One Jersey business encapsulating this spirit is Valley Foods which, having been established 40 years ago today, has undergone many changes over the past four decades – and perhaps none more so that in the past 12 months. Originally founded by Matt Rogan on 15 April 1981 as a food wholesaler, the business was first conceived in response to the Island’s booming tourism industry.
‘Jersey in the 1980s had a huge number of hotels and restaurants, which meant the opportunity for wholesalers was tremendous. In fact, a number of businesses in this sector were established at that time,’ explained the company’s general manager Martin Mitchell. ‘Valley Foods first opened with about 50 lines, the majority of which were dried foods and frozen goods.’
From that modest start at Springside, the company has expanded significantly, moving to La Solitude Farm in 2007 and now boasting a product range of over 5,400 lines – many of which would have been unheard of in Jersey 40 years ago – which are delivered to its customer base of hotels, cafés, supermarkets, nursing homes and bars.
‘Our business is very much driven by trends in the food industry,’ said Martin. ‘Jersey has a tremendous choice of fantastic restaurants and, while many of the traditional French culinary influences remain, the wonderfully diverse range of hospitality staff coming into the Island means that there are constant tweaks to the food offer.
‘If you think back 30 years, Chinese cuisine was breaking into the market, then ten to 15 years ago, Thai restaurants started opening. Now sushi is becoming very popular and we are seeing more Asian influences coming through. At the same time, there is a growing demand for Romanian and Polish products so our stock range is tremendously diverse.’
Crucially, however, these globally sourced items only account for a relatively small number of the company’s overall stock lines as Valley Foods is proudly committed to supporting local producers.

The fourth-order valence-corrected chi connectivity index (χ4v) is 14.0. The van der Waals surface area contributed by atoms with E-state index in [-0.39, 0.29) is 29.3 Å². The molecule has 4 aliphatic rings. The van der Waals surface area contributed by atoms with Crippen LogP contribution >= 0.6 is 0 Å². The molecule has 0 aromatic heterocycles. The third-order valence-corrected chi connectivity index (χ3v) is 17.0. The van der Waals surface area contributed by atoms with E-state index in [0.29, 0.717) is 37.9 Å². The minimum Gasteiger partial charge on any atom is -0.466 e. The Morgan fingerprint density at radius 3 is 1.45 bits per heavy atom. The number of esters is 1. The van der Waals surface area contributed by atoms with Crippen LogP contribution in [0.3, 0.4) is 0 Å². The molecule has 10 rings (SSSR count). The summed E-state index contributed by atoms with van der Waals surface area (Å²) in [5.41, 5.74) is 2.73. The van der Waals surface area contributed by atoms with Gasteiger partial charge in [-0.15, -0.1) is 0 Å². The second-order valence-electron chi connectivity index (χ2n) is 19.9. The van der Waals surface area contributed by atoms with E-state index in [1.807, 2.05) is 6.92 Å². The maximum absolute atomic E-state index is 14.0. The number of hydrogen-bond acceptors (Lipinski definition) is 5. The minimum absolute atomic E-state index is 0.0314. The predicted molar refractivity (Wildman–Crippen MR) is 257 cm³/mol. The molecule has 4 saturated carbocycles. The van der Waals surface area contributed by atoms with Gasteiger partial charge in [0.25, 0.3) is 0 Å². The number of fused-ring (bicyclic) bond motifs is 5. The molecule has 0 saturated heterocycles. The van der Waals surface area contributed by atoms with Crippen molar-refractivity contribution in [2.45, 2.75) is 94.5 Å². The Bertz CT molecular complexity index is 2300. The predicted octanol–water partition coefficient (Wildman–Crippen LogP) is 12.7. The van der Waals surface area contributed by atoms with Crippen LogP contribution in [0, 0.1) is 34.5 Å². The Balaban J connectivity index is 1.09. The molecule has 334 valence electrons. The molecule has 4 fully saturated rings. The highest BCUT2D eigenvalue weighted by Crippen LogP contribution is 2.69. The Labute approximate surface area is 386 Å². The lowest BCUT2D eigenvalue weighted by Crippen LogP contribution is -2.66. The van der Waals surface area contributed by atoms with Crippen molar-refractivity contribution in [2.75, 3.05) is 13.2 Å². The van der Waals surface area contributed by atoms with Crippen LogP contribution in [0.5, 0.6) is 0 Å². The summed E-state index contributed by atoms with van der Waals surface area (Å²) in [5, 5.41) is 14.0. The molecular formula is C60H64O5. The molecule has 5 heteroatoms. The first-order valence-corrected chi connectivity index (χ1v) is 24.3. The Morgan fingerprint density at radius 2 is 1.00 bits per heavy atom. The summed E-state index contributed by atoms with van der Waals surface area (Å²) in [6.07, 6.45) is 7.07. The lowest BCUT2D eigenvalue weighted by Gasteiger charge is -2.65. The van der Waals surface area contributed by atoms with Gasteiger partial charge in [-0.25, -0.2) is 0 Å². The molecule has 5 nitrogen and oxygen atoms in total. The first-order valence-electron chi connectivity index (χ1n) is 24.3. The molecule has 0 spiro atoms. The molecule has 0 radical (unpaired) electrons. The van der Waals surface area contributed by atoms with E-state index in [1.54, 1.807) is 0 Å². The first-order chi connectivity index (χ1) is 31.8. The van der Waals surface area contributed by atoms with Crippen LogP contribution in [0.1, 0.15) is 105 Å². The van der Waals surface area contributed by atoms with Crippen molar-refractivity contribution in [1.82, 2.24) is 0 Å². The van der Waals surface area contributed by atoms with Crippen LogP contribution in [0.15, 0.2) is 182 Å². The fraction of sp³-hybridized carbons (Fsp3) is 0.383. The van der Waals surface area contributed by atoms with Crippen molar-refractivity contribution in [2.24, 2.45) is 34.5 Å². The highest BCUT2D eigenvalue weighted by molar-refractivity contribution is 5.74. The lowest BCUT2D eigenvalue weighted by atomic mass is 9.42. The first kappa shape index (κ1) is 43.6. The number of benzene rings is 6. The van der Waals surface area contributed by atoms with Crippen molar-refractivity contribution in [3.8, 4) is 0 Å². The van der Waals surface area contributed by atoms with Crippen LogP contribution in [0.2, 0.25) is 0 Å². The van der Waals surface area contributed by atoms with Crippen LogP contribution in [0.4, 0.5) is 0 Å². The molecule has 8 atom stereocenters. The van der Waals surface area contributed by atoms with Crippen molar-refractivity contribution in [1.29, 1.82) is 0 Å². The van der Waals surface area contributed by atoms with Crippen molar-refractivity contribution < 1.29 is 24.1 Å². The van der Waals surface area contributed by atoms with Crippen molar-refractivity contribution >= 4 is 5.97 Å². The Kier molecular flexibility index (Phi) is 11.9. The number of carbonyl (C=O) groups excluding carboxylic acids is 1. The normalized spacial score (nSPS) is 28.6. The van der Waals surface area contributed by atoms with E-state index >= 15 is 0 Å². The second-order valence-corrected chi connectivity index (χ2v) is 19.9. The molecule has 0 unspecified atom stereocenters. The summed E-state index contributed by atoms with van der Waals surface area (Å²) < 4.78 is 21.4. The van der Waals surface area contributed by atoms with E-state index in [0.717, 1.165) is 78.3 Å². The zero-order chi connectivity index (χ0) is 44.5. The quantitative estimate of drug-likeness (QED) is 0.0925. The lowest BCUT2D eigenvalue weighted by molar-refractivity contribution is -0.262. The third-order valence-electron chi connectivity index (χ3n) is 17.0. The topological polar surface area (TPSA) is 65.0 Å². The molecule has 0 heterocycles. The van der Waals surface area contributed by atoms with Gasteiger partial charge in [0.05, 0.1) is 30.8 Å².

‘As a Genuine Jersey member ourselves, we are also passionate about working with as many local businesses as possible. From the bigger players such as Jersey Dairy, Homefields and La Mare Wine Estate to the smaller and newer providers such as The Chilli Kitchen, Royal Mash Vodka and Douet Farm, we want to give restaurateurs and householders access to these fantastic products and offer these growers and producers a platform to reach a wider customer base.’
The reference to householders is significant. Having started as a wholesale business, one of the key changes to the Valley Foods business model came 11 years ago when the company launched the Island’s first full online supermarket.
The move coincided with the company’s acquisition of Trinity Fine Foods, which also added a range of delicatessen items to the offer.
‘At the time, we were supplying a lot of corner shops so we had all the products and we used to get phone calls from people asking if they could open an account with us. As the number of queries gradually increased, we realised that it would be easier to run the service online and so we set everything up and launched at a home show at Fort Regent in October 2010,’ he said.
Valley Foods is also working in partnership with the Co-op UK and, in line with other supermarkets in Jersey, offers customers the full range of Co-op branded products as well as a range of Genuine Jersey items, wines direct from the Rothschild Estates, fresh seafood from La Crete and fresh meat prepared by the team’s in-house butchers.
‘Our butchery offering is one of our key selling points; we consider our butchery facilities to be one of the best in the Island and we employ four full-time butchers,’ said Martin. ‘Across all areas of the food business, provenance is key and this is particularly important in butchery. We are delighted to work with Trinity Manor to supply Jersey beef to our customers. This is a fantastic-quality meat which, at most, has travelled four miles from the farm to our butcher.’
It is also a partnership with exemplifies the way in which Valley Foods operates.